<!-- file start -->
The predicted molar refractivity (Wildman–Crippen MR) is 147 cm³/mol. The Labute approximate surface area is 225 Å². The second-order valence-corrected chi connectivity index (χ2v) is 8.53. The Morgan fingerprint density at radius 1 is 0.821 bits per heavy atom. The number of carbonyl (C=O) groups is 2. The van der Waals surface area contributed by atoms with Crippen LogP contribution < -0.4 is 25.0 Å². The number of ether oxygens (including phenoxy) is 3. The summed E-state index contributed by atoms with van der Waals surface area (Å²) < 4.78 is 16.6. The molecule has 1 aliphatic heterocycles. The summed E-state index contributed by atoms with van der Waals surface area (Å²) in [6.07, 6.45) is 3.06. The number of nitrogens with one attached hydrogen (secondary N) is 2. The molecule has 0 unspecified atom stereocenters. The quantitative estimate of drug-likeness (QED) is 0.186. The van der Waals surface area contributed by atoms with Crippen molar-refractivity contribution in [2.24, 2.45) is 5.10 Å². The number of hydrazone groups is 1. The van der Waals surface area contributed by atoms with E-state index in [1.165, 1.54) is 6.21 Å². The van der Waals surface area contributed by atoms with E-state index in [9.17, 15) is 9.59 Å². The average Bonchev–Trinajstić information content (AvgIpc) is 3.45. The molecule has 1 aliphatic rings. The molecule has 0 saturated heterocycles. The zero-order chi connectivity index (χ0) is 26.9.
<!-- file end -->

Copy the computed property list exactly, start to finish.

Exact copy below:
The predicted molar refractivity (Wildman–Crippen MR) is 147 cm³/mol. The Labute approximate surface area is 225 Å². The second-order valence-corrected chi connectivity index (χ2v) is 8.53. The Morgan fingerprint density at radius 1 is 0.821 bits per heavy atom. The number of carbonyl (C=O) groups is 2. The van der Waals surface area contributed by atoms with Crippen LogP contribution < -0.4 is 25.0 Å². The number of ether oxygens (including phenoxy) is 3. The summed E-state index contributed by atoms with van der Waals surface area (Å²) < 4.78 is 16.6. The molecule has 1 aliphatic heterocycles. The summed E-state index contributed by atoms with van der Waals surface area (Å²) in [6.07, 6.45) is 3.06. The number of nitrogens with one attached hydrogen (secondary N) is 2. The molecule has 0 unspecified atom stereocenters. The quantitative estimate of drug-likeness (QED) is 0.186. The van der Waals surface area contributed by atoms with Crippen molar-refractivity contribution in [2.24, 2.45) is 5.10 Å². The number of hydrazone groups is 1. The van der Waals surface area contributed by atoms with E-state index in [1.165, 1.54) is 6.21 Å². The van der Waals surface area contributed by atoms with E-state index in [9.17, 15) is 9.59 Å². The average Bonchev–Trinajstić information content (AvgIpc) is 3.45. The molecule has 1 aliphatic rings. The molecule has 0 saturated heterocycles. The zero-order chi connectivity index (χ0) is 26.9.